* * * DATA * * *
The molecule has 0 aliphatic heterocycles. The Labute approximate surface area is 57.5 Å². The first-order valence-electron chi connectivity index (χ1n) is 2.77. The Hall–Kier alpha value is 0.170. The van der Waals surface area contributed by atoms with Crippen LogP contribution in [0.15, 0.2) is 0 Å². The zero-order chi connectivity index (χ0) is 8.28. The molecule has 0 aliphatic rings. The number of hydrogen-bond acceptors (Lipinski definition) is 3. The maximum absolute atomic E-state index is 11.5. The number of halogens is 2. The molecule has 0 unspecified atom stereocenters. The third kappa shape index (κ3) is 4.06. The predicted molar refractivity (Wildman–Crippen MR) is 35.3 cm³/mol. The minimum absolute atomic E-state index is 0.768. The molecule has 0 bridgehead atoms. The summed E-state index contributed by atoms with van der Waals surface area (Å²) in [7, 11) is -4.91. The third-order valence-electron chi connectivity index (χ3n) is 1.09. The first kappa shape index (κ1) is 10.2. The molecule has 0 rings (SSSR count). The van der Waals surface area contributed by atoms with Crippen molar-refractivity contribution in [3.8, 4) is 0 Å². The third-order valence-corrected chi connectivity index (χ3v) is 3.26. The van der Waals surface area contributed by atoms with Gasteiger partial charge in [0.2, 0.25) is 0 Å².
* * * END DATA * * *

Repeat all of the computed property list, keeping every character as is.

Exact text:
The molecule has 0 aliphatic heterocycles. The Labute approximate surface area is 57.5 Å². The first-order valence-electron chi connectivity index (χ1n) is 2.77. The Hall–Kier alpha value is 0.170. The van der Waals surface area contributed by atoms with Crippen LogP contribution in [0.15, 0.2) is 0 Å². The zero-order chi connectivity index (χ0) is 8.28. The molecule has 0 aliphatic rings. The number of hydrogen-bond acceptors (Lipinski definition) is 3. The maximum absolute atomic E-state index is 11.5. The number of halogens is 2. The molecule has 0 unspecified atom stereocenters. The third kappa shape index (κ3) is 4.06. The predicted molar refractivity (Wildman–Crippen MR) is 35.3 cm³/mol. The minimum absolute atomic E-state index is 0.768. The molecule has 0 bridgehead atoms. The summed E-state index contributed by atoms with van der Waals surface area (Å²) in [7, 11) is -4.91. The third-order valence-electron chi connectivity index (χ3n) is 1.09. The first kappa shape index (κ1) is 10.2. The molecule has 0 rings (SSSR count). The van der Waals surface area contributed by atoms with Crippen molar-refractivity contribution in [3.8, 4) is 0 Å². The third-order valence-corrected chi connectivity index (χ3v) is 3.26. The van der Waals surface area contributed by atoms with Gasteiger partial charge in [0.2, 0.25) is 0 Å².